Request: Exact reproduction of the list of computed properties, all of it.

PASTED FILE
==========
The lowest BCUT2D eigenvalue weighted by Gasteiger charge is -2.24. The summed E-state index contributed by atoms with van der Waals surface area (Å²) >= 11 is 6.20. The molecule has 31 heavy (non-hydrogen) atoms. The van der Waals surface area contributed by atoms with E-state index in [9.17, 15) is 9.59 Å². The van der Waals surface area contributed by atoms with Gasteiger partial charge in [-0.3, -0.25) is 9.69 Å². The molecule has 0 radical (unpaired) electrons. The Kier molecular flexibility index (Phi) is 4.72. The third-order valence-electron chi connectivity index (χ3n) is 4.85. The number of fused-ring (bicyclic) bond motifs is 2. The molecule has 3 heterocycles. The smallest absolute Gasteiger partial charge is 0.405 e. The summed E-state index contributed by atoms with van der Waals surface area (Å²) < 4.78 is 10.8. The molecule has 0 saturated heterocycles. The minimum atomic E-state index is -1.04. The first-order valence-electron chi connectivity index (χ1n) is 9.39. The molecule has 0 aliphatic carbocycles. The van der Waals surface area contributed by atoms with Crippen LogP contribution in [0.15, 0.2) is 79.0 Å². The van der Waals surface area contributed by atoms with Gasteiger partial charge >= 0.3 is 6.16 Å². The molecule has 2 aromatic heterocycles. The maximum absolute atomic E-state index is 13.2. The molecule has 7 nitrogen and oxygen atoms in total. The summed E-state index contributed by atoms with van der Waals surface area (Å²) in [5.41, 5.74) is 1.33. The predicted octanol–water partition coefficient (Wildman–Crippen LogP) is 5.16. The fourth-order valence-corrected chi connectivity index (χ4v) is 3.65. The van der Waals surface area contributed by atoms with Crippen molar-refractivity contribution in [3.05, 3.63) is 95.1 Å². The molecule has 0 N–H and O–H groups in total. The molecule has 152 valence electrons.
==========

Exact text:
The lowest BCUT2D eigenvalue weighted by Gasteiger charge is -2.24. The summed E-state index contributed by atoms with van der Waals surface area (Å²) >= 11 is 6.20. The molecule has 31 heavy (non-hydrogen) atoms. The van der Waals surface area contributed by atoms with E-state index in [9.17, 15) is 9.59 Å². The van der Waals surface area contributed by atoms with Gasteiger partial charge in [-0.3, -0.25) is 9.69 Å². The molecule has 0 radical (unpaired) electrons. The Kier molecular flexibility index (Phi) is 4.72. The third-order valence-electron chi connectivity index (χ3n) is 4.85. The number of fused-ring (bicyclic) bond motifs is 2. The molecule has 3 heterocycles. The smallest absolute Gasteiger partial charge is 0.405 e. The summed E-state index contributed by atoms with van der Waals surface area (Å²) < 4.78 is 10.8. The molecule has 0 saturated heterocycles. The minimum atomic E-state index is -1.04. The first-order valence-electron chi connectivity index (χ1n) is 9.39. The molecule has 0 aliphatic carbocycles. The van der Waals surface area contributed by atoms with Crippen LogP contribution in [0.15, 0.2) is 79.0 Å². The van der Waals surface area contributed by atoms with Gasteiger partial charge >= 0.3 is 6.16 Å². The molecule has 2 aromatic heterocycles. The maximum absolute atomic E-state index is 13.2. The molecule has 7 nitrogen and oxygen atoms in total. The summed E-state index contributed by atoms with van der Waals surface area (Å²) in [5.41, 5.74) is 1.33. The predicted octanol–water partition coefficient (Wildman–Crippen LogP) is 5.16. The fourth-order valence-corrected chi connectivity index (χ4v) is 3.65. The van der Waals surface area contributed by atoms with Crippen molar-refractivity contribution in [3.05, 3.63) is 95.1 Å². The molecule has 0 N–H and O–H groups in total. The molecule has 152 valence electrons.